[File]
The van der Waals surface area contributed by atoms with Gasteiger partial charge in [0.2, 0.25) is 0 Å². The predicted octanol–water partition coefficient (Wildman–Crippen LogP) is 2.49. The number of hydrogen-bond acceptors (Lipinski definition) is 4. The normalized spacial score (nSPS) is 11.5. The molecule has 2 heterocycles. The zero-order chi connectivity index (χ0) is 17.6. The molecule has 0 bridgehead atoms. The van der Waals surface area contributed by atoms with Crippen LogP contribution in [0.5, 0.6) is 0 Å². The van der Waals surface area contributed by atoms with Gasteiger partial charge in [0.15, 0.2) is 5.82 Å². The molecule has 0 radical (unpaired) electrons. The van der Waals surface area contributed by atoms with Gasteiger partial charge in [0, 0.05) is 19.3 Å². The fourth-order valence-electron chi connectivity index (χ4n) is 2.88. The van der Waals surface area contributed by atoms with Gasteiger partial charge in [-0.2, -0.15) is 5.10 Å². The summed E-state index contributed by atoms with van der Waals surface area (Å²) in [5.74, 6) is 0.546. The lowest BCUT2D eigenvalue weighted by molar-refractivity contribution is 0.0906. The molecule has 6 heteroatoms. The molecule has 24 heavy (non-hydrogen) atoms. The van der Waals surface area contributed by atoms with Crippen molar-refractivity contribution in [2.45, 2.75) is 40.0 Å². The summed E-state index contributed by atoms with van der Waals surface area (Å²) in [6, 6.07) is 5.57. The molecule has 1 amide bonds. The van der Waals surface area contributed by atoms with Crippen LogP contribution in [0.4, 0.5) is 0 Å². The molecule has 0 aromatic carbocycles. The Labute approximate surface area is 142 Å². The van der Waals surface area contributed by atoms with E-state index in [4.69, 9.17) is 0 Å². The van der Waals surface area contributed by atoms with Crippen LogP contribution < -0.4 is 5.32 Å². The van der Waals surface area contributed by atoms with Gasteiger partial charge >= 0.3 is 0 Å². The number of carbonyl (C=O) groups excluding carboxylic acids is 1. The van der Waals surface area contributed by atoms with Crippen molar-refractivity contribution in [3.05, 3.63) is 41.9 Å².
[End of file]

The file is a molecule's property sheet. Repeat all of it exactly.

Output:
The van der Waals surface area contributed by atoms with Gasteiger partial charge in [0.2, 0.25) is 0 Å². The predicted octanol–water partition coefficient (Wildman–Crippen LogP) is 2.49. The number of hydrogen-bond acceptors (Lipinski definition) is 4. The normalized spacial score (nSPS) is 11.5. The molecule has 2 heterocycles. The zero-order chi connectivity index (χ0) is 17.6. The molecule has 0 bridgehead atoms. The van der Waals surface area contributed by atoms with Crippen LogP contribution in [0.5, 0.6) is 0 Å². The van der Waals surface area contributed by atoms with Gasteiger partial charge in [0.15, 0.2) is 5.82 Å². The molecule has 0 radical (unpaired) electrons. The van der Waals surface area contributed by atoms with Gasteiger partial charge in [0, 0.05) is 19.3 Å². The fourth-order valence-electron chi connectivity index (χ4n) is 2.88. The van der Waals surface area contributed by atoms with Gasteiger partial charge in [-0.2, -0.15) is 5.10 Å². The summed E-state index contributed by atoms with van der Waals surface area (Å²) in [5.74, 6) is 0.546. The lowest BCUT2D eigenvalue weighted by molar-refractivity contribution is 0.0906. The molecule has 6 heteroatoms. The molecule has 24 heavy (non-hydrogen) atoms. The van der Waals surface area contributed by atoms with Crippen molar-refractivity contribution in [2.45, 2.75) is 40.0 Å². The summed E-state index contributed by atoms with van der Waals surface area (Å²) in [6, 6.07) is 5.57. The molecule has 1 amide bonds. The van der Waals surface area contributed by atoms with Crippen LogP contribution in [0.4, 0.5) is 0 Å². The molecule has 0 aromatic carbocycles. The Labute approximate surface area is 142 Å². The van der Waals surface area contributed by atoms with E-state index in [4.69, 9.17) is 0 Å². The van der Waals surface area contributed by atoms with Crippen LogP contribution < -0.4 is 5.32 Å². The van der Waals surface area contributed by atoms with Gasteiger partial charge >= 0.3 is 0 Å². The number of carbonyl (C=O) groups excluding carboxylic acids is 1. The van der Waals surface area contributed by atoms with Crippen molar-refractivity contribution in [3.05, 3.63) is 41.9 Å².